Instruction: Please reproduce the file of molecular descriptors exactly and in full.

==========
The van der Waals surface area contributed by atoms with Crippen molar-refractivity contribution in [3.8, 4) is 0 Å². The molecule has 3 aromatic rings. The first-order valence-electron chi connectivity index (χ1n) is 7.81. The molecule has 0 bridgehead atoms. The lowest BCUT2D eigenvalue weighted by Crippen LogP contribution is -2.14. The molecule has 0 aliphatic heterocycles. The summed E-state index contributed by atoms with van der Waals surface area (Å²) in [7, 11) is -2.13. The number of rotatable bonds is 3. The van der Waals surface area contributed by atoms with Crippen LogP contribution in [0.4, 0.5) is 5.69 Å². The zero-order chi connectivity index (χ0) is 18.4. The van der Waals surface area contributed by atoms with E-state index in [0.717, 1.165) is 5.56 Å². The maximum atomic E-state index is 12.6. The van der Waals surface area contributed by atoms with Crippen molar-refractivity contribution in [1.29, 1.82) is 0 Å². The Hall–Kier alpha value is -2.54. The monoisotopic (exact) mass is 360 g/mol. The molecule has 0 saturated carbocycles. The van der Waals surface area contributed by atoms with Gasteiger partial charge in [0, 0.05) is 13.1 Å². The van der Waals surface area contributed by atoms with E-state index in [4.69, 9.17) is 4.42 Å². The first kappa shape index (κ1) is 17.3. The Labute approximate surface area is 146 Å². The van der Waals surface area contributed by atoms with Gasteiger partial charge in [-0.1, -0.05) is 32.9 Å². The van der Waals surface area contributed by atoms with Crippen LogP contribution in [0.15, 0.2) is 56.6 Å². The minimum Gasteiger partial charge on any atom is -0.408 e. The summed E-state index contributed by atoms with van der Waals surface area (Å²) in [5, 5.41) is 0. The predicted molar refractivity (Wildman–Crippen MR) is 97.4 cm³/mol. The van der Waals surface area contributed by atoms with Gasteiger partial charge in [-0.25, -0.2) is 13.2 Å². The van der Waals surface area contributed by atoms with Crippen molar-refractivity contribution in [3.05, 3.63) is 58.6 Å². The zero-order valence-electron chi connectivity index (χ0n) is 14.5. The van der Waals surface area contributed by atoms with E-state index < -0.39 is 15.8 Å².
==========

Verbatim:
The van der Waals surface area contributed by atoms with Crippen molar-refractivity contribution in [3.8, 4) is 0 Å². The molecule has 3 aromatic rings. The first-order valence-electron chi connectivity index (χ1n) is 7.81. The molecule has 0 bridgehead atoms. The lowest BCUT2D eigenvalue weighted by Crippen LogP contribution is -2.14. The molecule has 0 aliphatic heterocycles. The summed E-state index contributed by atoms with van der Waals surface area (Å²) in [7, 11) is -2.13. The number of rotatable bonds is 3. The van der Waals surface area contributed by atoms with Crippen LogP contribution in [0.4, 0.5) is 5.69 Å². The zero-order chi connectivity index (χ0) is 18.4. The van der Waals surface area contributed by atoms with E-state index in [0.717, 1.165) is 5.56 Å². The maximum atomic E-state index is 12.6. The van der Waals surface area contributed by atoms with Crippen molar-refractivity contribution in [1.29, 1.82) is 0 Å². The Hall–Kier alpha value is -2.54. The monoisotopic (exact) mass is 360 g/mol. The molecule has 0 saturated carbocycles. The van der Waals surface area contributed by atoms with Gasteiger partial charge in [0, 0.05) is 13.1 Å². The van der Waals surface area contributed by atoms with E-state index in [4.69, 9.17) is 4.42 Å². The first kappa shape index (κ1) is 17.3. The Labute approximate surface area is 146 Å². The van der Waals surface area contributed by atoms with Gasteiger partial charge in [-0.1, -0.05) is 32.9 Å². The van der Waals surface area contributed by atoms with Crippen LogP contribution in [0.15, 0.2) is 56.6 Å². The minimum Gasteiger partial charge on any atom is -0.408 e. The summed E-state index contributed by atoms with van der Waals surface area (Å²) in [5, 5.41) is 0. The predicted molar refractivity (Wildman–Crippen MR) is 97.4 cm³/mol. The van der Waals surface area contributed by atoms with Gasteiger partial charge in [-0.25, -0.2) is 13.2 Å². The van der Waals surface area contributed by atoms with Crippen molar-refractivity contribution in [3.05, 3.63) is 58.6 Å². The zero-order valence-electron chi connectivity index (χ0n) is 14.5. The van der Waals surface area contributed by atoms with E-state index < -0.39 is 15.8 Å².